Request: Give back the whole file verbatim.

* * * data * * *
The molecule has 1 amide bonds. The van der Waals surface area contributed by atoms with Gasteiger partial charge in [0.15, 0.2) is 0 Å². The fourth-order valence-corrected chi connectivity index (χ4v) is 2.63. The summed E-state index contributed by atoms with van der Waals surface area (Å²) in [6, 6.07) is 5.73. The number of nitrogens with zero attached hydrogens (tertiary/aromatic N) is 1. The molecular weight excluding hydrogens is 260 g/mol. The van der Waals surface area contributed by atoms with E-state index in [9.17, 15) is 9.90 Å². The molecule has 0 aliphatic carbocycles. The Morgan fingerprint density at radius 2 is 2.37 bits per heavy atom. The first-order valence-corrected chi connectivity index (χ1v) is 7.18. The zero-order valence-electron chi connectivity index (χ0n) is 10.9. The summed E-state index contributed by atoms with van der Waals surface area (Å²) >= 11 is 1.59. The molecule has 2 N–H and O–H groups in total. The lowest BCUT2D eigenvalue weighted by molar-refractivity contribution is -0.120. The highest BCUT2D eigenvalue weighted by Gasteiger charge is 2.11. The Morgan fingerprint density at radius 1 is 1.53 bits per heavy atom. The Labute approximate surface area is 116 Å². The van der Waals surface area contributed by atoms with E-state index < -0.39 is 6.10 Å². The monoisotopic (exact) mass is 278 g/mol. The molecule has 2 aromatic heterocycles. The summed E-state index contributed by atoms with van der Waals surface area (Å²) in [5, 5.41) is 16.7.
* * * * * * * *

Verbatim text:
The molecule has 1 amide bonds. The van der Waals surface area contributed by atoms with Gasteiger partial charge in [0.15, 0.2) is 0 Å². The fourth-order valence-corrected chi connectivity index (χ4v) is 2.63. The summed E-state index contributed by atoms with van der Waals surface area (Å²) in [6, 6.07) is 5.73. The number of nitrogens with zero attached hydrogens (tertiary/aromatic N) is 1. The molecular weight excluding hydrogens is 260 g/mol. The van der Waals surface area contributed by atoms with E-state index in [9.17, 15) is 9.90 Å². The molecule has 0 aliphatic carbocycles. The Morgan fingerprint density at radius 2 is 2.37 bits per heavy atom. The first-order valence-corrected chi connectivity index (χ1v) is 7.18. The zero-order valence-electron chi connectivity index (χ0n) is 10.9. The summed E-state index contributed by atoms with van der Waals surface area (Å²) >= 11 is 1.59. The molecule has 2 N–H and O–H groups in total. The lowest BCUT2D eigenvalue weighted by molar-refractivity contribution is -0.120. The highest BCUT2D eigenvalue weighted by Gasteiger charge is 2.11. The Morgan fingerprint density at radius 1 is 1.53 bits per heavy atom. The Labute approximate surface area is 116 Å². The van der Waals surface area contributed by atoms with E-state index < -0.39 is 6.10 Å². The monoisotopic (exact) mass is 278 g/mol. The molecule has 2 aromatic heterocycles. The summed E-state index contributed by atoms with van der Waals surface area (Å²) in [5, 5.41) is 16.7.